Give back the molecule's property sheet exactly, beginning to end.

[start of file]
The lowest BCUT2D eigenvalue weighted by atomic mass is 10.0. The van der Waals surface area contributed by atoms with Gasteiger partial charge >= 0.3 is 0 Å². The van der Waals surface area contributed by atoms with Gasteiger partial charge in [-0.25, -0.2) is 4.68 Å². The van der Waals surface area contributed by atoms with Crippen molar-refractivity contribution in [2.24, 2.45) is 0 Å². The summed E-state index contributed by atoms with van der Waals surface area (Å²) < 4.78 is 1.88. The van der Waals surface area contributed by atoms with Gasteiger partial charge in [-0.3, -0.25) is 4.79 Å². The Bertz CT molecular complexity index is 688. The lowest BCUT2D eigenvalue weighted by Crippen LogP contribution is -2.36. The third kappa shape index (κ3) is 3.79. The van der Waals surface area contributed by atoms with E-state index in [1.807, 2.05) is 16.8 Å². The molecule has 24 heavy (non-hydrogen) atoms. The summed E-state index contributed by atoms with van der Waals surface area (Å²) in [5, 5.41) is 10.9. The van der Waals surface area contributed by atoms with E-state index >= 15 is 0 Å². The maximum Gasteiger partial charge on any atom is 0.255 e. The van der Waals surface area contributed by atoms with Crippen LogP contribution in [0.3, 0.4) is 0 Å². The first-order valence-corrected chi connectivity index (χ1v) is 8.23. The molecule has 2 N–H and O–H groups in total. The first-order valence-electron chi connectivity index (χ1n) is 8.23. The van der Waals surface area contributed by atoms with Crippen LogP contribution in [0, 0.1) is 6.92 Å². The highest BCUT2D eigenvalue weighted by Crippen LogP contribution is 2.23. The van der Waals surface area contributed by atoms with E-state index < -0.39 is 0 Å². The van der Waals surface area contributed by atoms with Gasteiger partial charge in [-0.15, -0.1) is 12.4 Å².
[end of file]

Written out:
The lowest BCUT2D eigenvalue weighted by atomic mass is 10.0. The van der Waals surface area contributed by atoms with Gasteiger partial charge >= 0.3 is 0 Å². The van der Waals surface area contributed by atoms with Gasteiger partial charge in [-0.25, -0.2) is 4.68 Å². The van der Waals surface area contributed by atoms with Crippen molar-refractivity contribution in [2.24, 2.45) is 0 Å². The summed E-state index contributed by atoms with van der Waals surface area (Å²) < 4.78 is 1.88. The van der Waals surface area contributed by atoms with Gasteiger partial charge in [-0.3, -0.25) is 4.79 Å². The Bertz CT molecular complexity index is 688. The lowest BCUT2D eigenvalue weighted by Crippen LogP contribution is -2.36. The third kappa shape index (κ3) is 3.79. The van der Waals surface area contributed by atoms with E-state index in [1.807, 2.05) is 16.8 Å². The molecule has 24 heavy (non-hydrogen) atoms. The summed E-state index contributed by atoms with van der Waals surface area (Å²) in [5, 5.41) is 10.9. The van der Waals surface area contributed by atoms with E-state index >= 15 is 0 Å². The maximum Gasteiger partial charge on any atom is 0.255 e. The van der Waals surface area contributed by atoms with Crippen LogP contribution in [0.3, 0.4) is 0 Å². The first-order valence-corrected chi connectivity index (χ1v) is 8.23. The molecule has 2 N–H and O–H groups in total. The first-order valence-electron chi connectivity index (χ1n) is 8.23. The van der Waals surface area contributed by atoms with Crippen LogP contribution in [0, 0.1) is 6.92 Å². The highest BCUT2D eigenvalue weighted by Crippen LogP contribution is 2.23. The van der Waals surface area contributed by atoms with E-state index < -0.39 is 0 Å². The van der Waals surface area contributed by atoms with Gasteiger partial charge in [-0.15, -0.1) is 12.4 Å².